Power to the Privacy Commissioner?

Among the many unknowns about life under Nova Scotia’s new majority Progressive Conservative government is the fate of our access to information system. While it seems unlikely things could get any worse, there is no guarantee they will get better.

Tricia Ralph

Tricia Ralph (CBC photo)

But even as I write, the CBC’s Michael Gorman is reporting that Premier-designate Tim Houston is “poised” to “give Nova Scotia’s privacy officer order-making power,” to which I can only say, “Big if true.”

Nova Scotia is the only province in the country where the privacy commissioner, currently Tricia Ralph, is not an independent officer of the legislature, nor does she have the power to enforce her rulings.

I will admit to harboring a hope that Houston, himself once forced to take the government to court to access information about the Yarmouth ferry, might actually do something about the system if given the chance and it seems he might. He told Gorman:

I know that there’s lots of Nova Scotians that have put in legitimate information requests that have got a lot of pushback, a lot of hurdles.

We’re going to work with the privacy commissioner to make sure that the proper authority is there so that Nova Scotians have access to the information that they rightly should have access to.

Moreover, a review of the province’s freedom of information system, launched by Premier Iain Rankin, will be allowed to continue.


Houston v. Nova Scotia

In fact, Tim Houston’s court case receives top billing in this year’s annual report from Ralph, who dedicates a page to “Houston v. Nova Scotia (Minister of Transportation and Infrastructure Renewal).”

As opposition leader, you may recall, Houston wanted to know the management fee being paid by the government to Bay Ferries Limited, the company that operates the Yarmouth ferry, but, as Ralph explains:

The public body refused to disclose the management fee, relying on s. 17 and s. 21 of FOIPOP. Section 17 gives a public body the discretion to refuse to disclose information if doing so could harm the financial or economic interests of a public body or the Government of Nova Scotia. Section 21 requires a public body to refuse to disclose confidential information of a third party.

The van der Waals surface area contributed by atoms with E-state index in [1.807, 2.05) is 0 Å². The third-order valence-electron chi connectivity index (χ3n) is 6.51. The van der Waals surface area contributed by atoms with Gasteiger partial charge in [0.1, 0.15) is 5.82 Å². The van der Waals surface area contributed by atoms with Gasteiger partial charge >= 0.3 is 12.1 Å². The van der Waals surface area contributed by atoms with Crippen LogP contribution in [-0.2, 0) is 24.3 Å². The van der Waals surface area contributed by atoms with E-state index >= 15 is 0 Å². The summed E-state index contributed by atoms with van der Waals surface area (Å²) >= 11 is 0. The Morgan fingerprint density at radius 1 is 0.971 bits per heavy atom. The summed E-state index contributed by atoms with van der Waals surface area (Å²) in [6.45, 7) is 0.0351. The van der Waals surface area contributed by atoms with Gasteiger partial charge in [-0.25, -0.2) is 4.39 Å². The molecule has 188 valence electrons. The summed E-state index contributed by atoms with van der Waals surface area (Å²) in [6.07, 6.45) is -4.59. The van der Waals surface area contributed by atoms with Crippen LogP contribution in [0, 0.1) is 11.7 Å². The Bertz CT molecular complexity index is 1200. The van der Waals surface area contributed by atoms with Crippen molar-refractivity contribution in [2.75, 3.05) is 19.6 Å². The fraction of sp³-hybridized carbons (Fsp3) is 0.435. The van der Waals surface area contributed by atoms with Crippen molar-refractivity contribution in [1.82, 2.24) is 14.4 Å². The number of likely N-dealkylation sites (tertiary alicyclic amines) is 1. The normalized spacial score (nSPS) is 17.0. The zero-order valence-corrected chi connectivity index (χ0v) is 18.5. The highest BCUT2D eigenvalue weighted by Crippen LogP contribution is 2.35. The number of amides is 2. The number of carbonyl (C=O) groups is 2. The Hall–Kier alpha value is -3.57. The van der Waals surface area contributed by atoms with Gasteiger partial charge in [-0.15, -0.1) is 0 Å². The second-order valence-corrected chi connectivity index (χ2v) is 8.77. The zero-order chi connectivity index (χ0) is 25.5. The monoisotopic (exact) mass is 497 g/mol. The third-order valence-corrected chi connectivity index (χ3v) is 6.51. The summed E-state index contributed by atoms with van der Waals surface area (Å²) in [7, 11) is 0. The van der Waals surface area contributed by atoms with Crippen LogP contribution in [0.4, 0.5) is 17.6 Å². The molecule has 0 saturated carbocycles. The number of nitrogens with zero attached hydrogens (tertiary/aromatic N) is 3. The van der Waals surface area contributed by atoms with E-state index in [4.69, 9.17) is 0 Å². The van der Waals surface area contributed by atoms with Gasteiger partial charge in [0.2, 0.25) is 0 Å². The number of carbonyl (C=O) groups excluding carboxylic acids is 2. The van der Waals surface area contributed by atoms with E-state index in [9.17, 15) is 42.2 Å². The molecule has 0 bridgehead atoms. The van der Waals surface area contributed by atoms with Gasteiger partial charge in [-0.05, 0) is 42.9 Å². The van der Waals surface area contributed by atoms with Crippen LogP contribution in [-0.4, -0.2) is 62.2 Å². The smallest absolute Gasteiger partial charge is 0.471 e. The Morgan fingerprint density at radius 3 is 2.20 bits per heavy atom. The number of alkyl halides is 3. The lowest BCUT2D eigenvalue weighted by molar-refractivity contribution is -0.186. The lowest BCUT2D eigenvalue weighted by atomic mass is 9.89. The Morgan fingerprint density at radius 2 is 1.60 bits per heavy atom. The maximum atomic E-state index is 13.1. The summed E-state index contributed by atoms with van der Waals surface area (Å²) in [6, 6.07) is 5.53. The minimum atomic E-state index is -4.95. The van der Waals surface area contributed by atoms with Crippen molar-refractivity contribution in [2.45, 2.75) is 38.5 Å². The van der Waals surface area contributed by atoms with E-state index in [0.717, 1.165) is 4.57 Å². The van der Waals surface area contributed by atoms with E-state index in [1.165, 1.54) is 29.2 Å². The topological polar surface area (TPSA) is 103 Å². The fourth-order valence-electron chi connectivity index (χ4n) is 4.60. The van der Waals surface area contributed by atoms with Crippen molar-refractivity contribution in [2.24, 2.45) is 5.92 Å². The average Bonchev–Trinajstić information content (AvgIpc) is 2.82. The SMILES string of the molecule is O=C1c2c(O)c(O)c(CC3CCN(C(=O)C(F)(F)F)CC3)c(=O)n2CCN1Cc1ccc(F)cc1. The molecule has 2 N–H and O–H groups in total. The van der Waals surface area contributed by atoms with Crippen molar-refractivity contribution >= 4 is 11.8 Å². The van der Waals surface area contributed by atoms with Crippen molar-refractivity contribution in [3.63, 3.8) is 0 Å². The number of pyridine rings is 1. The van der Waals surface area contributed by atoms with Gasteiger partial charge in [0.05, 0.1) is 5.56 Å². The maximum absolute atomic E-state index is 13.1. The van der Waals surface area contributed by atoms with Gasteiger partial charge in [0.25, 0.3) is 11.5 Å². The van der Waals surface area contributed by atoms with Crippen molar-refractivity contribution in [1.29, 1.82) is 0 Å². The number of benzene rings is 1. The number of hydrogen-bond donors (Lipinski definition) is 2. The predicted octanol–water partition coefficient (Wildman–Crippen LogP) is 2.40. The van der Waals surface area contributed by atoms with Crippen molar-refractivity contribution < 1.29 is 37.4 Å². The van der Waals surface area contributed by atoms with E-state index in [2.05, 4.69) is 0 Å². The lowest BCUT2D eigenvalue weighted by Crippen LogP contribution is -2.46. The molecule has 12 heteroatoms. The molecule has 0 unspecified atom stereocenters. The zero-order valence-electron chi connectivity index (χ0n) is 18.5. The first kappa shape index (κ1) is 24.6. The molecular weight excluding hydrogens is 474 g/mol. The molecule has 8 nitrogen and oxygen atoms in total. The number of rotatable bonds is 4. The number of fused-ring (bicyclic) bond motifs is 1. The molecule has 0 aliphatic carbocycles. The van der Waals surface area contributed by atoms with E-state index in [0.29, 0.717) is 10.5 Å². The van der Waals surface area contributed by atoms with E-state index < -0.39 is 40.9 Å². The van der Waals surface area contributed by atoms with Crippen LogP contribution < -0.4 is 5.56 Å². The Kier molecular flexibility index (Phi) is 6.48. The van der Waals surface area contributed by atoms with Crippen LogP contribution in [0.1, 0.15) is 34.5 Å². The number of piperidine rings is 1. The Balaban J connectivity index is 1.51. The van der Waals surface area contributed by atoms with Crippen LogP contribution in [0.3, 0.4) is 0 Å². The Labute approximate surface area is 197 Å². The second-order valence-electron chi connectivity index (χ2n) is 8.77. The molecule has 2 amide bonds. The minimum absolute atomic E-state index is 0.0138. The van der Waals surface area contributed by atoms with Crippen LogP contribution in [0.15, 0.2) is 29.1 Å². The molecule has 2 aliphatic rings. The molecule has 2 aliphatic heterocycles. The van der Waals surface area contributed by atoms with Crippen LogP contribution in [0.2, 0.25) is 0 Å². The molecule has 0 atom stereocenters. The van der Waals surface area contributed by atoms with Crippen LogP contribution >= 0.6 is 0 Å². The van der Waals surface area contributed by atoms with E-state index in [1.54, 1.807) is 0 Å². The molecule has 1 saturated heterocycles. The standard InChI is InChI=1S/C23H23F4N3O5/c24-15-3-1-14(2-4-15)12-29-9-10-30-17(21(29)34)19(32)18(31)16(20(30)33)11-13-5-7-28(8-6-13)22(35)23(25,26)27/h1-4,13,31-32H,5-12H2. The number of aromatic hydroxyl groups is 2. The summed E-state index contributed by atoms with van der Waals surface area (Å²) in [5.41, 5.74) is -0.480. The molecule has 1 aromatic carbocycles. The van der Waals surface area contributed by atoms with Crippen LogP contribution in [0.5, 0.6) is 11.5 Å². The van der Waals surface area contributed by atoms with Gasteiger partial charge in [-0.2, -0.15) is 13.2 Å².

Houston asked the commissioner to review the TIR’s decision and she recommended the ministry disclose the management fee but as she can make only recommendations — not binding orders — the TIR ignored her ruling. In such cases, applicants have but one recourse: appeal the decision to the Supreme Court of Nova Scotia. Ralph notes it’s “rare” that applicants do so, but Houston  did and the court, although it decided the issues “afresh and independently of the Commissioner’s review report,” reached the same conclusion as the commissioner:

The Court found there was no evidence that the management fee was supplied in confidence and found that the evidence submitted amounted to just the mere possibility of harm. As a result, the criteria required to apply s. 17 or s. 21 were not met and the Court ordered the release of the management fee.

I would like to note here that in 2020-21, public bodies and health custodians accepted just 37.5% of the Commissioner’s recommendations — that’s down from 41% in 2019/20 and well short of the office’s 65% goal for 2020/21. I can only imagine how many of those bodies might have been forced to release the requested information had the applicants had the wherewithal to file “an often costly” court appeal. As Ralph notes:

The fact that public bodies and health custodians are not required to comply with the Commissioner’s recommendations is a significant weakness in our access to information laws…

It is long past time that Nova Scotia catches up with other jurisdictions and provides the Commissioner with the ability to make orders or provides for a hybrid model (like in Newfoundland and Labrador).


Informal resolutions

Ralph says her office saw an 18% increase over the previous year in the number of files and complaints they opened in 2020/21 and an 8% increase in their backlog — as of 31 March 2021, the OIPC had 314 review files and 8 privacy complaint files waiting to be assigned to an investigator. (The office is still in the process of resolving some cases opened in 2017.) On the bright side, starting in 2021/2022, the office will be allocated three new positions for a two-year term, which Ralph expects will help them reduce the backlog.